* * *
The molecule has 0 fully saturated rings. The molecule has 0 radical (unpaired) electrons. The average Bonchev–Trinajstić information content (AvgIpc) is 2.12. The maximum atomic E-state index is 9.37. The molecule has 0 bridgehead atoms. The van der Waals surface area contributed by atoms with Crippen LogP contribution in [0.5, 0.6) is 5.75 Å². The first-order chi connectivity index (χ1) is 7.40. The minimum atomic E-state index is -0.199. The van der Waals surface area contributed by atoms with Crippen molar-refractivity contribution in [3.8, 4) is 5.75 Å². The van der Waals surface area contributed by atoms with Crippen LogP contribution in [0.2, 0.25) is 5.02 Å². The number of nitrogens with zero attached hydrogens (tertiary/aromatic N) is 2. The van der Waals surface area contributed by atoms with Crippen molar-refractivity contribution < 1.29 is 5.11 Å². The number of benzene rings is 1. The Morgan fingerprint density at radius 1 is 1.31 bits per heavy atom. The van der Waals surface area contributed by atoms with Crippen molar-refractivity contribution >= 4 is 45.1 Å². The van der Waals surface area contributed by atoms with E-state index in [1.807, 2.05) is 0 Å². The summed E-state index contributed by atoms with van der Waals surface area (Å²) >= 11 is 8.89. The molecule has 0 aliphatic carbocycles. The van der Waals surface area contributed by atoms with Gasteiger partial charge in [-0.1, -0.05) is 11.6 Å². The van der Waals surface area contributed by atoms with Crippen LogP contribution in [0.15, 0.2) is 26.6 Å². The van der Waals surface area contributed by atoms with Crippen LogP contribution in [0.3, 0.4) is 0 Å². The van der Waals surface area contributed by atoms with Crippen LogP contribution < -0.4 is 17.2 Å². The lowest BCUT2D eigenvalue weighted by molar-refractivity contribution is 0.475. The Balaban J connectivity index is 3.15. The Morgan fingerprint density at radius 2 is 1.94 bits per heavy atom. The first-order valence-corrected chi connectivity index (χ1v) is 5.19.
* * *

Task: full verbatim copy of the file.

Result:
The molecule has 0 fully saturated rings. The molecule has 0 radical (unpaired) electrons. The average Bonchev–Trinajstić information content (AvgIpc) is 2.12. The maximum atomic E-state index is 9.37. The molecule has 0 bridgehead atoms. The van der Waals surface area contributed by atoms with Crippen LogP contribution in [0.5, 0.6) is 5.75 Å². The first-order chi connectivity index (χ1) is 7.40. The minimum atomic E-state index is -0.199. The van der Waals surface area contributed by atoms with Crippen molar-refractivity contribution in [3.8, 4) is 5.75 Å². The van der Waals surface area contributed by atoms with Crippen LogP contribution in [0.2, 0.25) is 5.02 Å². The number of nitrogens with zero attached hydrogens (tertiary/aromatic N) is 2. The van der Waals surface area contributed by atoms with Crippen molar-refractivity contribution < 1.29 is 5.11 Å². The number of benzene rings is 1. The Morgan fingerprint density at radius 1 is 1.31 bits per heavy atom. The van der Waals surface area contributed by atoms with Crippen molar-refractivity contribution >= 4 is 45.1 Å². The van der Waals surface area contributed by atoms with E-state index in [1.807, 2.05) is 0 Å². The summed E-state index contributed by atoms with van der Waals surface area (Å²) >= 11 is 8.89. The molecule has 0 aliphatic carbocycles. The van der Waals surface area contributed by atoms with Gasteiger partial charge in [-0.1, -0.05) is 11.6 Å². The van der Waals surface area contributed by atoms with Crippen LogP contribution in [0.15, 0.2) is 26.6 Å². The van der Waals surface area contributed by atoms with Crippen LogP contribution in [0.3, 0.4) is 0 Å². The van der Waals surface area contributed by atoms with Crippen LogP contribution < -0.4 is 17.2 Å². The lowest BCUT2D eigenvalue weighted by molar-refractivity contribution is 0.475. The Balaban J connectivity index is 3.15. The Morgan fingerprint density at radius 2 is 1.94 bits per heavy atom. The first-order valence-corrected chi connectivity index (χ1v) is 5.19.